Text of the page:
Tuesday, January 18, 2011

Meet our friend Zorro

snowing 625
Snow boots
Zorro the raccoon came and shyly introduced herself a week or two and we know she's been back since because after the snow on Tuesday night(real snow falling here) we found her footprints. (Aren't Josh's blue eyes stunning!) I was sorry I couldn't take more snow photos but my camera battery was on it's last legs. (I have since bought an adaptor for plugging in our Australian things.) Snow is wonderful and soft. Looking up into it at night it looked a bit like the angels had ripped open a giant feather pillow and they were tumbling down so gently.

The blue gumboots I bought at a thrift store along with dry stockings the day after the snow because it was so slushy that it didn't take long for my leather boots and socks to soak right through. 2nd day snow is still fun but turns from soft to hard and icy.
red wagon light
red wagon people
The light and people at table are from a cafe called the Red Wagon which I love. It's 50's diner style with bottomless, organic, fair-trade drip cofee. It's our Grub St in East Van.
branch 625
wooden table
happy old men
Branch from a walk, lovely wooden table, friendly table of old men
Berries and crushed almonds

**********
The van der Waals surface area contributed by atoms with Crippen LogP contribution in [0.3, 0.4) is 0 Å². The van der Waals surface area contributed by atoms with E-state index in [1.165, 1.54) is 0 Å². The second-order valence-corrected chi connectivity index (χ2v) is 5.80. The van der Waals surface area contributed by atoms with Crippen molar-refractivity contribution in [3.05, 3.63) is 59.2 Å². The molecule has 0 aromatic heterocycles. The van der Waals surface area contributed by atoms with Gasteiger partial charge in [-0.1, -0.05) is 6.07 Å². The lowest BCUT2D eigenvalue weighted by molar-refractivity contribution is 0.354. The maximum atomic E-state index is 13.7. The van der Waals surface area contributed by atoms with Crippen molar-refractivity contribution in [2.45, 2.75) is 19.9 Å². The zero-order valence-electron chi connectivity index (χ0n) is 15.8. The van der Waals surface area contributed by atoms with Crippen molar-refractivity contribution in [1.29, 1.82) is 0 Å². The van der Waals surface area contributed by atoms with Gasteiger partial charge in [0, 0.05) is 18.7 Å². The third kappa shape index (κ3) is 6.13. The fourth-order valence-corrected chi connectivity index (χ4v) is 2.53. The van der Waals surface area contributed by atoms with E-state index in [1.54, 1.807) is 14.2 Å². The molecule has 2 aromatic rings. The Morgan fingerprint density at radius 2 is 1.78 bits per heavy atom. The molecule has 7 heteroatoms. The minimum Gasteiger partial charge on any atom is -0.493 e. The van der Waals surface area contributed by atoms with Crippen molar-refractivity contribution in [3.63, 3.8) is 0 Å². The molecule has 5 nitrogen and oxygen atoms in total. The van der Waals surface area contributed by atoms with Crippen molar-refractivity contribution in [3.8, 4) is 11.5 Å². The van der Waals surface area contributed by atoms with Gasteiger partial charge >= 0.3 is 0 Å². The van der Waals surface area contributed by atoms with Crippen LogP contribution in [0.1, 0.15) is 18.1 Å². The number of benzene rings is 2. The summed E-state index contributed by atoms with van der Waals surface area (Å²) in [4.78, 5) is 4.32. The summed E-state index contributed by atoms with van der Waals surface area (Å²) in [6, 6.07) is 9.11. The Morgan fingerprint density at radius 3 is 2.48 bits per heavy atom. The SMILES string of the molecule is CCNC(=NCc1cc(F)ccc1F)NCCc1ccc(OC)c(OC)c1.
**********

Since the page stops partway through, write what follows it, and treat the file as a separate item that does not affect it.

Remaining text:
Berries and ricotta
honey doughnut
Raspberries and crushed almonds, raspberry, ricotta and brown sugar and lastly a favourite of mine. One good thing about these sticky things is that it's a fair walk to get there. Yesterday I took an especially long and beautiful way there, finding some new pathways through the woods. That might have helped me justify having a second...

Two things I didn't photograph but stopped to enjoy - a wood-pecker whose tapping caught my attention. What a strange piece of creation. And a very small grey squirrel making squeaking sounds like an old 90's computer game. I think he was trying to impress a much bigger, grey, lady squirrel.

Cured of the study bug

Did I say I wanted to do more study? Not to worry, I've been cured of that.
Cured of the study bug 625
I went along to a lecture with Josh last week for a subject I'm really interested in. It's called the Christian Imagination. It's about the theology behind art, and using art to explore theology. It includes a visit to a monastry, a local sculptors studio, singing lessons, dancing, poetry and more.

And yet half of the assessment is a response to the readings. A lot of readings. And that part really scares me. Because the readings are heavy. The type you have to read and then re-read. Some are olden day style too, they just don't read smoothly to me. And poetry. Perhaps I'm not a real artist if I don't understand poetry, but to me it's like strange modern art. I find it so cryptic. Please don't get me wrong, I'm not opposed to poetry, I just don't speak that language.

Josh read me a quote from one of his text books which had way too many big words in one sentence. It made me angry. I feel like it is pompus and elitist the way "educated" people use exclusive language that the average 'Jo' can't understand.

I took a 4 year teaching course and it took me until near the end to work out that the 'pedagogy' they'd been talking about all along just meant 'teaching'. Why on earth can't they just say that then?

I think people at universities make up words.